[Public Land Statistics, 1996]
[From the U.S. Government Printing Office, www.gpo.gov]


The Bureau of Land Management (BLM) has a variety of programs to protect public health, safety, and property. The Bureau is responsible for protecting public lands from illegal dumping of hazardous materials, theft of Federal property, misuse of resources, and wildfire. Fiscal year 1996 was not a typical year for wildfires and will probably go in the record book as one of the worst fire seasons of record. The BLM suppressed more than four times the Federal and State public land acreage as would have burned in a normal fire year. When hazardous stances are discovered on public lands, the BLM acts quickly to eliminate risks to the public.

Table 6-1 provides summary numbers and acres burned by wildfires on BLM lands and those other lands BLM protects through agreements with local fire protection agencies. During fiscal year 1996, a substantial increase in wildfires occurred.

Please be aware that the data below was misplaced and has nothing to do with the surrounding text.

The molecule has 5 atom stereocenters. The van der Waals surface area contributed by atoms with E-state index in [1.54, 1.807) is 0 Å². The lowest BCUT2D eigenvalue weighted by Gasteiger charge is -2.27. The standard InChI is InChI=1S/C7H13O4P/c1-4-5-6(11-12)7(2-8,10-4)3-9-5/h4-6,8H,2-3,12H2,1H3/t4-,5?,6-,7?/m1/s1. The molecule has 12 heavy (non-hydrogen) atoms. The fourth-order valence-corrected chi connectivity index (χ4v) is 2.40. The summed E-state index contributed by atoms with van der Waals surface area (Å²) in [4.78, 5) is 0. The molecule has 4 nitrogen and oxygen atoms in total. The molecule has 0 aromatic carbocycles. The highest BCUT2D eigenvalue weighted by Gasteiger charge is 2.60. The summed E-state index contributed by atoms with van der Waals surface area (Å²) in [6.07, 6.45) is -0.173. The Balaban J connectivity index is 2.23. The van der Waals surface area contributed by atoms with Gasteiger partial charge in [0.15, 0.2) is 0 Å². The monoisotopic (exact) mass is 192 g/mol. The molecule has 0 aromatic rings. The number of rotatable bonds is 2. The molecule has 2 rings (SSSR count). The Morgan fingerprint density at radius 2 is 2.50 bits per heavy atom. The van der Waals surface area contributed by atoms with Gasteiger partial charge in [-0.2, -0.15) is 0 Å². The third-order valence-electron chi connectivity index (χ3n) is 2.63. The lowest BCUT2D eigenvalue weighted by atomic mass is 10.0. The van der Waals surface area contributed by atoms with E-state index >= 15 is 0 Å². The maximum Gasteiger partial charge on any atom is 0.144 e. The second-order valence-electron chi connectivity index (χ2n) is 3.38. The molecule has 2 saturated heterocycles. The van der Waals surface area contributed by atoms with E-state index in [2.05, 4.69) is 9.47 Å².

Table 6-2 describes capital improvements on public lands. Capital improvements provide opportunities for the public to use their public lands. The BLM has made large capital investments to meet the ever-increasing demands of customers. Very few capital improvements are made annually, but significant resources are devoted to maintaining these investments to assure public healthy and safety.

Table 6-3 provides an overview of environmental problems addressed under the Comprehensive Environmental Response, Compensation, and Liability Act of 1980 (CERCLA), commonly known as Superfund. The public lands provide opportunities for a variety of commercial uses and, sometimes, illegal activities. Both commercial and illegal activities have created hazardous waste sites on public lands. Over 60 percent of these sites are the result of commercial uses. The commercial uses causing the vast majority of CERCLA problems on public lands are landfills, mining operations, mill sites, airstrips, and oil and gas operations. Illegal activities such as trespass dumping, wire burning, and drug manufacturing account for almost 40 percent of hazardous waste sites on public lands.